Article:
Under the Influence

The Nivea prank that had airplane passengers sweating

How Nivea pranked travelers, Evian made babies dance and other viral brand videos.

This is an encore episode that aired originally on March 8, 2014.

How Nivea pranked travelers, Evian made babies dance and other viral brand videos.

Evian "Roller Babies"

One of the most notable was the video for Evian Water.

Evian, three times more expensive than most competitors, was losing market share to cheaper bottled waters.

So a hilarious video called Roller Babies was shot in 2009. It featured babies pulling off jaw-dropping dance moves on roller skates to the song Rapper's Delight by the Sugarhill Gang.

The tagline was: "Live Young."

While Roller Babies had a TV version, it went viral as a video. It broke the Guinness Book of World Records for the most viewed viral film ever – with 66 million YouTube views and over 170 million online views.

Yet, with that incredible viral success, the Business Insider news website reported that Evian's sales went down.

And the Daily Mail reported that Evian's share of the bottled water market was just 0.3 per cent, down from 1.2 per cent a decade earlier.

I suspect those two widely viewed videos managed to stop Evian's decline, but clearly, even wild viral success doesn't always translate into wild sales success.

Nivea "Stress Test"

One of the ways advertisers try to get a video to go viral is to be bold and outrageous.

Nivea tried that tactic recently with a video called "The Stress Test."

In a German airport, Nivea ambushed a series of people in the waiting areas. The Nivea staff hid behind a wall, picked out specific passengers, and secretly took their picture.

Then, using digital technology and remarkably quick response time, they printed a fake newspaper with the passenger's picture on the front page with a headline saying they were a wanted criminal.

In one instance, a Nivea staff member sat across from a young female passenger and casually read the fake newspaper. The second the girl spotted her wanted face on the newspaper, a fake news story appeared on television sets in the waiting area, showing the same picture, and describing the fugitive passenger perfectly.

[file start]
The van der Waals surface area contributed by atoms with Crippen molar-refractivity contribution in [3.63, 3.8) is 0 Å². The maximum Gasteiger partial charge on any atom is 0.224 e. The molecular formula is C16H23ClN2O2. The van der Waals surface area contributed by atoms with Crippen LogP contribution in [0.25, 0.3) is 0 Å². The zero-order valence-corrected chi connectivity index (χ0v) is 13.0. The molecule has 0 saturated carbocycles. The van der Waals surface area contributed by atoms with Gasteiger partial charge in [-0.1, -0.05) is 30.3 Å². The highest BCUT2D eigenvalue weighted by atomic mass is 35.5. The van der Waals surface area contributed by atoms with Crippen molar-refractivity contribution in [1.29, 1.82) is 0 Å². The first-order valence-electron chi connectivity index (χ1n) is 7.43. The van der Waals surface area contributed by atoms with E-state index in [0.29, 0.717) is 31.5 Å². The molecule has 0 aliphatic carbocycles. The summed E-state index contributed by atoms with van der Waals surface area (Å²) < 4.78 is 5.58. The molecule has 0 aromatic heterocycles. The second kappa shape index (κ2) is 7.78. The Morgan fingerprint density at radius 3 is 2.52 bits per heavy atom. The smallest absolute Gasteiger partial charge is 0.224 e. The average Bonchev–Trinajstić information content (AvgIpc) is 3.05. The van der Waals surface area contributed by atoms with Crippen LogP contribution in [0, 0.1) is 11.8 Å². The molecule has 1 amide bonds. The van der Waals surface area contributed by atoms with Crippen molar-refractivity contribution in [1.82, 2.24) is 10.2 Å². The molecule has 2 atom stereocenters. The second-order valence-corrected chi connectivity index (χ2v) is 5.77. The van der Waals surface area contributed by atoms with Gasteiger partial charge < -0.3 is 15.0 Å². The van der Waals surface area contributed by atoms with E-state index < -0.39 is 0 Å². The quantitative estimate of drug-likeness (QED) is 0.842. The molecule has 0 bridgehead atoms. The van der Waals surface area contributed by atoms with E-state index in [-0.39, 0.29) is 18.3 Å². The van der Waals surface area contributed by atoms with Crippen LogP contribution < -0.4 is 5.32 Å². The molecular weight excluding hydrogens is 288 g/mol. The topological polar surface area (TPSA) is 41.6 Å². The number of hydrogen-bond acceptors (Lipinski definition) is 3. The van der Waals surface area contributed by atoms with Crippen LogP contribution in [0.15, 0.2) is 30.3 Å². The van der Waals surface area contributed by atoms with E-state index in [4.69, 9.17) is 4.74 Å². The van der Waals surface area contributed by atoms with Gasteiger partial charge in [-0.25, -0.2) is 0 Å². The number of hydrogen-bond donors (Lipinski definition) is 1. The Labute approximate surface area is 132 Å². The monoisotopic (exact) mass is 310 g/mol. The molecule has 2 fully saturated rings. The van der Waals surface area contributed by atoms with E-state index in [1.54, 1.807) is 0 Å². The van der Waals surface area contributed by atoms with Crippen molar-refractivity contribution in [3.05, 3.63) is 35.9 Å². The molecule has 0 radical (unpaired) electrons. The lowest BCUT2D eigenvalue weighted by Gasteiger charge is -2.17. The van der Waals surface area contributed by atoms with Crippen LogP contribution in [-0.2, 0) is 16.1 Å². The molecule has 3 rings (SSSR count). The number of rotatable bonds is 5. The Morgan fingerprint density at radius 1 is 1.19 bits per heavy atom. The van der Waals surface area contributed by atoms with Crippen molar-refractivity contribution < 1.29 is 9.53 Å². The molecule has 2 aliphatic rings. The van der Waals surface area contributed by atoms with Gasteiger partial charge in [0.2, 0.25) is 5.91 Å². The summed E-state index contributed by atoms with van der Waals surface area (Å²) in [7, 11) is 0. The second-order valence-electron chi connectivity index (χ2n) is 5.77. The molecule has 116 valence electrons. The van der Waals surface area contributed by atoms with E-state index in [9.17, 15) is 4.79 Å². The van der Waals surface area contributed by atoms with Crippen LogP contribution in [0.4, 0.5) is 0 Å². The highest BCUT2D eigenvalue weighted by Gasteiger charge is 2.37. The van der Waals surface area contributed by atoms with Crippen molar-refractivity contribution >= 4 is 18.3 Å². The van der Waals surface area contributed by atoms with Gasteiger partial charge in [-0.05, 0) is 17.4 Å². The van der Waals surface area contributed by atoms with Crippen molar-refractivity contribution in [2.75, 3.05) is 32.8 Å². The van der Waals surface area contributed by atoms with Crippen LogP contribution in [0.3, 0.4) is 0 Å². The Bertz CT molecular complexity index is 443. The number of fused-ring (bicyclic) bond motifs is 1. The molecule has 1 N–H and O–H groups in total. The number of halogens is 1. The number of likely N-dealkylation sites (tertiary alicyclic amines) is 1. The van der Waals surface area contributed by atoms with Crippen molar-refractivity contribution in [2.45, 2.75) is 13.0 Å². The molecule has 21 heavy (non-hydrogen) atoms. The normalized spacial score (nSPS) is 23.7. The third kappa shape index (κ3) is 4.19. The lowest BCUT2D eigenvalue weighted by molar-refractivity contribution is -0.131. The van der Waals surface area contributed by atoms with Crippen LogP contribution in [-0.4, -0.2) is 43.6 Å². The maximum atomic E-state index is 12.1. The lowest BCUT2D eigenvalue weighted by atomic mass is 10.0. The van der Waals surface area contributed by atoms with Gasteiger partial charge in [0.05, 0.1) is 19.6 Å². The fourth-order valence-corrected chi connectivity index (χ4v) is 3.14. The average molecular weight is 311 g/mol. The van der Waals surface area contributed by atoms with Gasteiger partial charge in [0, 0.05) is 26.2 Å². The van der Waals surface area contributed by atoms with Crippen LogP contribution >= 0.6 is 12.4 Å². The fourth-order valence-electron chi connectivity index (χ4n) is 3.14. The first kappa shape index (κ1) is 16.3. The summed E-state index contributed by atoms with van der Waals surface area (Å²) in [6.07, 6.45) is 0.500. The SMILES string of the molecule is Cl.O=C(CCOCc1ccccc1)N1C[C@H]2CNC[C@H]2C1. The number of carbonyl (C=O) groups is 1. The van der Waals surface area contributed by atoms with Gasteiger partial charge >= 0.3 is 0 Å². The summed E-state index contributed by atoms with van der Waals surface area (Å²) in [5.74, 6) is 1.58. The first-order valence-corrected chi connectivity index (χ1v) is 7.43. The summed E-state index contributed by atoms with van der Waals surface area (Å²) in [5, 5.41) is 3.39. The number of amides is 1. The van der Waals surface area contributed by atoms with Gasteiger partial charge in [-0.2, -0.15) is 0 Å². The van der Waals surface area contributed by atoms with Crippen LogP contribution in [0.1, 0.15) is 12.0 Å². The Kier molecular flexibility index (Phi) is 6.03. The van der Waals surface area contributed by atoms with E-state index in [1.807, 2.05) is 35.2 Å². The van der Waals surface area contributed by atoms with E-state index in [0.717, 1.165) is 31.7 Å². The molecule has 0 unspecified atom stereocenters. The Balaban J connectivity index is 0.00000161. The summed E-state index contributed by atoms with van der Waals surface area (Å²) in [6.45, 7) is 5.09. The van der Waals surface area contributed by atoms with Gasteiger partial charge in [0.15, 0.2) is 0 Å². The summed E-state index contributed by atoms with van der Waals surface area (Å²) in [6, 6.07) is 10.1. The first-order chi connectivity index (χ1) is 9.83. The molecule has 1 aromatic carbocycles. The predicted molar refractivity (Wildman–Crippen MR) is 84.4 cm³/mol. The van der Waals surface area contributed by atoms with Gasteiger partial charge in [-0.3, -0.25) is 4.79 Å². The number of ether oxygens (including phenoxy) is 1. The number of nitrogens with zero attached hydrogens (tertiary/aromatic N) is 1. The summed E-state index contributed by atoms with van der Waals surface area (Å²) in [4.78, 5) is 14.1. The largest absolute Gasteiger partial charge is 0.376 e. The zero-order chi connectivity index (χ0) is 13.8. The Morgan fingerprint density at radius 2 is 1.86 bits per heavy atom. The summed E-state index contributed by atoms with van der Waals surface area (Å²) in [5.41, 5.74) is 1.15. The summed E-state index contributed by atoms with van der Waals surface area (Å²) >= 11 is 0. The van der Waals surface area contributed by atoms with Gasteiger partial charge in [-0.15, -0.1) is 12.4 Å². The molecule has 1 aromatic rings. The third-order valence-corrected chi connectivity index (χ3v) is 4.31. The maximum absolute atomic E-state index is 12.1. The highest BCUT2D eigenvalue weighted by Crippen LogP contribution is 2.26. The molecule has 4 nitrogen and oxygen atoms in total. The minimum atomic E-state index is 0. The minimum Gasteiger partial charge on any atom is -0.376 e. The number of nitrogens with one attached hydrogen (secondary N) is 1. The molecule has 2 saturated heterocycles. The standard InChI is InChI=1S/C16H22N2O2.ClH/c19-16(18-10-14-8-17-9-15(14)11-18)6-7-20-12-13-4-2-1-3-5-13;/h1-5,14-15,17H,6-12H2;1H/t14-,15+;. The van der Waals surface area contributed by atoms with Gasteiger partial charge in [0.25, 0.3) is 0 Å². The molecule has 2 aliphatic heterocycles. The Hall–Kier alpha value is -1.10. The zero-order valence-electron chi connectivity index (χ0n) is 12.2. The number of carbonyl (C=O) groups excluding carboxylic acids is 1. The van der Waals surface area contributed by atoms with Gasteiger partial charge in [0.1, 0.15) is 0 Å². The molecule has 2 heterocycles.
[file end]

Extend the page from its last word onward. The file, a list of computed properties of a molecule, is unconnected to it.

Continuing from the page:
The victim's panic grows with each passing moment, and other passengers begin to point and stare. Then the German authorities walk up to her.

The passenger, almost beside herself, can barely speak. At that exact moment, the authorities ask if she is "stressed" - and open a case they are carrying, containing Nivea Stress Protect deodorant, to keep you dry when you're stressed.

The girl, realizing it was all just a prank, sits there awash in relief.

The prank video went viral immediately, and has amassed over 7 million views to date.

But it was controversial, as many asked if it went too far. Did it abuse the public?

Was a line crossed just to chase viral success?

Dove "Real Beauty Sketches"

Maybe the biggest viral hit of that year was the Dove "Sketch Artist" video:

In the video, the sketch artist asks women he cannot see to describe themselves, and draws a portrait based on what they say.

Then strangers are asked to describe the same women who they had just met in the lobby, and the sketch artist draws those pictures.

When the two portraits are shown to the original women, they sees the one described by themselves is plain and unattractive, but the one described by strangers is positive and nice looking.

The video made the point that only 4% of the women around the world consider themselves beautiful. And that women are more beautiful than they think.

The Dove Sketch Artist videos were an immediate viral sensation. More than 30 million viewed the video in the first ten days.

The video also stirred up a lot of debate, with many people disliking the implied importance put on looks. But many more felt it made a critical point about self-esteem.

According to reports, the video has overtaken Evian Roller Babies as the most viewed viral video in history.

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Under The Influence is recorded in the Terstream Mobile Recording studio - a 1969 Airstream trailer that's been restored and transformed into a studio on wheels. So host Terry O'Reilly can record the show wherever he goes.

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The Terstream Mobile Recording Studio. (Image Credit: Sidney O'Reilly)